Trust in Organizations: The Significance and Measurement of Trust in Corporate Actors

Part of the Progress in IS book series (PROIS)


For organizations, the trust of their stakeholders is of enormous significance because it is the basis on which organizations are able to achieve their objectives in the long run in a modern, differentiated society. The public perception of organizations and their products also depends heavily on the assessment of their trustworthiness. It is therefore all the more surprising that questions concerning what stakeholder trust in organizations actually is and how it can be measured have so far only been sparsely addressed in communication science. In the present contribution, trust in organizations is conceptualized with reference to sociological theories of trust, among other ideas. According to these theories, trust is a mechanism that makes the risk perceived by stakeholders in their relationships with organizations tolerable. Following the model by Mayer, Davis, and Schoorman, which originates from organizational psychology, trust in organizations is significantly based on their perceived trustworthiness. The empirical analysis of the factors of the perceived trustworthiness of organizations is performed with reference to the example of political parties and non-governmental organizations. The results illustrate the significance of organizational trustworthiness for the relevant organizations and provide valuable implications for organizational practice. The contribution also sheds light on the methodological challenges associated with measuring the trustworthiness of organizations and looks at the resultant challenges for interdisciplinary trust research.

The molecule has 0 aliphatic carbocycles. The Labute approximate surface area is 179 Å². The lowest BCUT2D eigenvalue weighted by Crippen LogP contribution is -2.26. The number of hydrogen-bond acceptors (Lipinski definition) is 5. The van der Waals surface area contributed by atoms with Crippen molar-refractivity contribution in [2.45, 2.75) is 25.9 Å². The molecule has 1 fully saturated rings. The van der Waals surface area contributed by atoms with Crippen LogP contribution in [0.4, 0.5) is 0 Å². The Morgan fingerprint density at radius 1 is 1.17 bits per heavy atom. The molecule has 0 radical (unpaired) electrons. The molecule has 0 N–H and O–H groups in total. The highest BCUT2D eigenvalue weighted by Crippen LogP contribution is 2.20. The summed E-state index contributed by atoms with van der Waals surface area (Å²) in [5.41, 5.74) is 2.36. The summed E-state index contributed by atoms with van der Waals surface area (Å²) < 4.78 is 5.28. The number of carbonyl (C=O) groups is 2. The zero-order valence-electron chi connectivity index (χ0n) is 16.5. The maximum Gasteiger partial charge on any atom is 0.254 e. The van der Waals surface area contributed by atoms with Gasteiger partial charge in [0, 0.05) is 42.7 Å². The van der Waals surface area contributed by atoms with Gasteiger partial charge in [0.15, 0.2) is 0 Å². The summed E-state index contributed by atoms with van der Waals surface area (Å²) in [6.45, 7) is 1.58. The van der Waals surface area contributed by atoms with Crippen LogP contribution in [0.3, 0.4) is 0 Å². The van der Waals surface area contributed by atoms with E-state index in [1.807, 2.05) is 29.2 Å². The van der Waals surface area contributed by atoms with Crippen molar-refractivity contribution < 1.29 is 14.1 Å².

Trust in organizations Trust in political parties Trust in non-governmental organizations (NGOs) Campaign communication 


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Copyright information

© Springer International Publishing Switzerland 2016

Authors and Affiliations

  1. 1.University of MünsterMünsterGermany

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